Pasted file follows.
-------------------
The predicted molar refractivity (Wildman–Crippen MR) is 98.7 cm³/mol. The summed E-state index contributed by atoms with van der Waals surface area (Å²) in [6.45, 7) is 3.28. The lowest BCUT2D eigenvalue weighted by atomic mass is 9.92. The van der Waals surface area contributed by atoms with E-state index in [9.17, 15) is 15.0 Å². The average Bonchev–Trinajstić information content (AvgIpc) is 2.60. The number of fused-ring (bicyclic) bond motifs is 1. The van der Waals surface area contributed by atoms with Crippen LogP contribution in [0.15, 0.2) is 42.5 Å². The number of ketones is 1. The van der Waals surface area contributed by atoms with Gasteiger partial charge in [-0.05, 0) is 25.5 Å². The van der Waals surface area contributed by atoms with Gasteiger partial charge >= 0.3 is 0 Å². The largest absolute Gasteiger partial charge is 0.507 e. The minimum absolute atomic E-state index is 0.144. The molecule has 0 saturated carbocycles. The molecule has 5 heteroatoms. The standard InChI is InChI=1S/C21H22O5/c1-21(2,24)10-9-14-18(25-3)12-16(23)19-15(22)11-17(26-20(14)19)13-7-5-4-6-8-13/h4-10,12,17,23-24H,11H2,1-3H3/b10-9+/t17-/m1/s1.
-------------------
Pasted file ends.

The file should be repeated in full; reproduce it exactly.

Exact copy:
The predicted molar refractivity (Wildman–Crippen MR) is 98.7 cm³/mol. The summed E-state index contributed by atoms with van der Waals surface area (Å²) in [6.45, 7) is 3.28. The lowest BCUT2D eigenvalue weighted by atomic mass is 9.92. The van der Waals surface area contributed by atoms with E-state index in [9.17, 15) is 15.0 Å². The average Bonchev–Trinajstić information content (AvgIpc) is 2.60. The number of fused-ring (bicyclic) bond motifs is 1. The van der Waals surface area contributed by atoms with Crippen LogP contribution in [0.15, 0.2) is 42.5 Å². The number of ketones is 1. The van der Waals surface area contributed by atoms with Gasteiger partial charge in [-0.05, 0) is 25.5 Å². The van der Waals surface area contributed by atoms with Gasteiger partial charge >= 0.3 is 0 Å². The largest absolute Gasteiger partial charge is 0.507 e. The minimum absolute atomic E-state index is 0.144. The molecule has 0 saturated carbocycles. The molecule has 5 heteroatoms. The standard InChI is InChI=1S/C21H22O5/c1-21(2,24)10-9-14-18(25-3)12-16(23)19-15(22)11-17(26-20(14)19)13-7-5-4-6-8-13/h4-10,12,17,23-24H,11H2,1-3H3/b10-9+/t17-/m1/s1.